Local prosecutors are cautiously optimistic about Tuesday's special legislative session on criminal justice reform, although the area public defender said big changes are long overdue.
"Our system is focused on incarceration and punishment and places far too little resources on treatment and rehabilitation," Timothy S. Coyne, area public defender, said in an email. "We can and must do better as a society."
Coyne noted that with about 2.3 million prisoners, the U.S. leads the world in incarcerating people, despite comprising about 4% of the world's population. Citing Virginia Department of Corrections statistics, he said of the 27,294 inmates in Virginia's jails and prison in June, just 777, less than 3%, were on "special programs" designed to rehabilitate and treat offenders.
Among the proposals expected to be debated to reduce incarceration and increase equity:
• Restoration of parole, which was abolished in Virginia in 1995.
• Elimination of mandatory minimum sentences to give judges more flexibility in sentencing.
• Allowing defendants to decide whether they want juries to recommend sentences to judges.
• Increasing public defender pay.
After parole was abolished, Virginia established state sentencing guideline recommendations to allow for uniform sentencing statewide. But Coyne, an attorney since 1991, said guidelines don't account for mitigating circumstances or address rehabilitation.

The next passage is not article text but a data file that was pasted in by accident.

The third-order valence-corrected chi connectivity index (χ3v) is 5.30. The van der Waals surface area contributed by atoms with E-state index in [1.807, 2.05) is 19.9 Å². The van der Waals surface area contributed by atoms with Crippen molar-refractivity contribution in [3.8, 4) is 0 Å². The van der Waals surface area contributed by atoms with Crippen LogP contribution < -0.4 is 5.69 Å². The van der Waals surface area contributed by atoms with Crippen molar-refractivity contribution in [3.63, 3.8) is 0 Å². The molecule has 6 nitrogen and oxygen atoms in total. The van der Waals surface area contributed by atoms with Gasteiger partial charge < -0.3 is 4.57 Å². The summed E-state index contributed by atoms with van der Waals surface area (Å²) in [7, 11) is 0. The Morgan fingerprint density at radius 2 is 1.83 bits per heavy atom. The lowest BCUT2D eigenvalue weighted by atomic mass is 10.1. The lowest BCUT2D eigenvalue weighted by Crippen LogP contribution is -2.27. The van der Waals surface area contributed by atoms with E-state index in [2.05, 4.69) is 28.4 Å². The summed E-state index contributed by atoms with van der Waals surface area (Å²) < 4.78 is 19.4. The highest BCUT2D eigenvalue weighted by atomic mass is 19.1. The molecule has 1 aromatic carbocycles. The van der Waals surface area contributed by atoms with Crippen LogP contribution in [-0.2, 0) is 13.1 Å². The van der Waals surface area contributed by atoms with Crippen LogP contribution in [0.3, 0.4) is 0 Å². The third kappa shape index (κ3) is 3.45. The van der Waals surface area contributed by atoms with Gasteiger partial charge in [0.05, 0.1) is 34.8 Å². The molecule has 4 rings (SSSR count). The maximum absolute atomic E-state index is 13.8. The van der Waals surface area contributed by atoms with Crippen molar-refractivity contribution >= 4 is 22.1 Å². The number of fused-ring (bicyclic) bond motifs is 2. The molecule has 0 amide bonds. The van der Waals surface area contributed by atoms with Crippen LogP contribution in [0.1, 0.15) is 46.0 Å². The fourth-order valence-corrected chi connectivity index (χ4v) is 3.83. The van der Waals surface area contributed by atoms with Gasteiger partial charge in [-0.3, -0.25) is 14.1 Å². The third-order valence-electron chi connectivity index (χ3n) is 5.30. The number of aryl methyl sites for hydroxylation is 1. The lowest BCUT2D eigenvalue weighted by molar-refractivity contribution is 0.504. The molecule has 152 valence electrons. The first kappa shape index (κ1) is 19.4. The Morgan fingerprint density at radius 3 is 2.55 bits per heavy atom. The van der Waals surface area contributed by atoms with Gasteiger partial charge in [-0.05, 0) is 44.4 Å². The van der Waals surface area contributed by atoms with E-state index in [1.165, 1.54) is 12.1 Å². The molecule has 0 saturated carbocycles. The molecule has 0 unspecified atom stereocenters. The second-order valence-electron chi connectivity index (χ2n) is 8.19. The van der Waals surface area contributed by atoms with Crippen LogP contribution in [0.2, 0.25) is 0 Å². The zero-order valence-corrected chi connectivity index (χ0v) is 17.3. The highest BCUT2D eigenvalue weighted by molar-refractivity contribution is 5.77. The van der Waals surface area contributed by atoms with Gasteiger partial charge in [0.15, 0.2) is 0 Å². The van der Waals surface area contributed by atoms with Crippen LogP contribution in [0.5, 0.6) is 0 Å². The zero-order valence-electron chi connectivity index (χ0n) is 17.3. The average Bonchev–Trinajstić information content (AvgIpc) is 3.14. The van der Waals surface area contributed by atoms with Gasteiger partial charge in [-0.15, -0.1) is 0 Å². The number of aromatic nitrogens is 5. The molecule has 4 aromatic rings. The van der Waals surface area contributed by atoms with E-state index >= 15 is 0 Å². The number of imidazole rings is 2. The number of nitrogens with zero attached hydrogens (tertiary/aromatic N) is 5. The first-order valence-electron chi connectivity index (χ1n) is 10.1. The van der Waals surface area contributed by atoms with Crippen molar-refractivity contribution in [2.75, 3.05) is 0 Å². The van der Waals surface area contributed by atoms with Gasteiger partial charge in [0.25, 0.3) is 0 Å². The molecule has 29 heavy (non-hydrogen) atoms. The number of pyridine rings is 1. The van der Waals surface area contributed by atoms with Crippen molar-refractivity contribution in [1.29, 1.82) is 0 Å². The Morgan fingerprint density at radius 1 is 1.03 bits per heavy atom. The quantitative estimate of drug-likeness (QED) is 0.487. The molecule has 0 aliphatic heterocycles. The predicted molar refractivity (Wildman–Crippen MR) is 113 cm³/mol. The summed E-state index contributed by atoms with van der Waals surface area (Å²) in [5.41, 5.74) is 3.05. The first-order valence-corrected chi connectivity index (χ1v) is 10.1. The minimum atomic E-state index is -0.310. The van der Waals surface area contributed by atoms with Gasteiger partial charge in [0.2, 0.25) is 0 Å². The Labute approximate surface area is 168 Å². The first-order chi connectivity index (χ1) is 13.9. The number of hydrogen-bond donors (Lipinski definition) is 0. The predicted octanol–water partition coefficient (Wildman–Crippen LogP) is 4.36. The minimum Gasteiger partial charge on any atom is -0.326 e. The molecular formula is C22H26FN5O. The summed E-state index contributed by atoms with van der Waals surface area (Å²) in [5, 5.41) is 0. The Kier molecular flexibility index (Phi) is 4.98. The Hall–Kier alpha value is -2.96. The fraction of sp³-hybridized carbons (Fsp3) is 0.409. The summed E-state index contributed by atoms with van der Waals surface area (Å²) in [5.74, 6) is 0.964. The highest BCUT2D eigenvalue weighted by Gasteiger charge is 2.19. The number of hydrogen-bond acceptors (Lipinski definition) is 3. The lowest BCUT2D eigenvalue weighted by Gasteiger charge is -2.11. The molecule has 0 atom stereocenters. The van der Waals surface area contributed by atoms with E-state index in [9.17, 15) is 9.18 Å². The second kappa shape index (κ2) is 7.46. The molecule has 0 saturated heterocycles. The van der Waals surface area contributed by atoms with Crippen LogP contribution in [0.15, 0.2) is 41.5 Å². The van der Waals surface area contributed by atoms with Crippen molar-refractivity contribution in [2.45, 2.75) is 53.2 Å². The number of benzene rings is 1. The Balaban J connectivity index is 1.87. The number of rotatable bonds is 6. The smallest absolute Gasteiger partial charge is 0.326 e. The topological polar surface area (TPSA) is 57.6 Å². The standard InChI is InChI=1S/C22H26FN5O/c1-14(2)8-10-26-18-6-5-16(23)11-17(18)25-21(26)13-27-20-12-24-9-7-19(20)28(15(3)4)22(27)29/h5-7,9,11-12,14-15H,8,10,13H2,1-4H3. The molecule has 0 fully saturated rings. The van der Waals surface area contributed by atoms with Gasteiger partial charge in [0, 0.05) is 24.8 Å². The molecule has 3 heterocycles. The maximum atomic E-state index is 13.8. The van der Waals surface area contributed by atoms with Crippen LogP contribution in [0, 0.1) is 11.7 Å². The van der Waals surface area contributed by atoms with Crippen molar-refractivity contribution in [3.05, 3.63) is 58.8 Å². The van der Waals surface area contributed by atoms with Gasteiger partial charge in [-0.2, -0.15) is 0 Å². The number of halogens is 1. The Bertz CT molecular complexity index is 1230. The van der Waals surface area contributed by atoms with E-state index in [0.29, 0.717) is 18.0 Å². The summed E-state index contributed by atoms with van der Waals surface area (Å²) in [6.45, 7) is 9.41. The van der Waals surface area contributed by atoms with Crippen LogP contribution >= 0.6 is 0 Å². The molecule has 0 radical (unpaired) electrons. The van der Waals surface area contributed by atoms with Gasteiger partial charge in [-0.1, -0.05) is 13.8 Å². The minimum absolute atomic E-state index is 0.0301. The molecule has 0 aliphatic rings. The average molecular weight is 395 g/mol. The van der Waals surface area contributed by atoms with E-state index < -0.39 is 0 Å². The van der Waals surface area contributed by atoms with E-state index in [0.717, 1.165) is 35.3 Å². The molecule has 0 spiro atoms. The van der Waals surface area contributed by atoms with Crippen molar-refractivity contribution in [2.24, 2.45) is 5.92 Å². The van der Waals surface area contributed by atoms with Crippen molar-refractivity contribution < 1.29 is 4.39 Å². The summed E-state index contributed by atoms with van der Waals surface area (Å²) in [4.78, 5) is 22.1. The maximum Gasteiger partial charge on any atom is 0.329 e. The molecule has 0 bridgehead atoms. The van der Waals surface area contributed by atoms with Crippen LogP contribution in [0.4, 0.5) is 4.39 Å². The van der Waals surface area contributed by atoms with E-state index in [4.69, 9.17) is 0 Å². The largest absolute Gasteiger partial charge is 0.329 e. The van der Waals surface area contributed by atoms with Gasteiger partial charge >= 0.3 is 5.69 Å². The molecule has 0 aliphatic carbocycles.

Coyne said mandatory minimums are "arbitrary" and not "evidence-based" and tie the hands of judges and prosecutors. "Eliminating these mandatory minimum sentences will lead to fairer and more just sentences," he said.
Virginia is one of just six states that allows juries to recommend sentences. Judges are not obligated to follow their recommendations, but often do. Because juries aren't informed of guidelines — which are calculated by probation officers and factor in a defendant's criminal history — Coyne said juries often deliver stiffer sentences than what guidelines recommend. About 95% of cases in Virginia and around the nation are decided through plea bargains, and Coyne said strict jury recommendations are often used by prosecutors as a "cudgel" to get defendants to accept plea bargains rather than stand trial.
Coyne also said he supports increasing public defender pay. He said pay for prosecutors in the area is 20% higher than for public defenders. For example, in Coyne's office, a new assistant public defender earns about $50,000 annually compared to a new assistant prosecutor in Frederick County earning about $70,000.
Marc Abrams, Winchester commonwealth's attorney, said he supports greater flexibility for prosecutors and that mandatory minimums should be used sparingly. He said any changes to the parole system should not be retroactive and that Virginia Parole Board has not always fully considered victim's rights.
"Some changes in the criminal justice system may constitute improvements while others do not," Abrams said. "I am always concerned about unintended consequences of new legislation which is not well vetted by a number of stakeholders."
Ross Spicer, Frederick County commonwealth's attorney, said in general that he is confident lawmakers understand the "vital role" prosecutors play and any new laws will reflect that. Anne Williams, Clarke County commonwealth's attorney, said she's hopeful legislators will have "meaningful discussions" about the impact of new laws.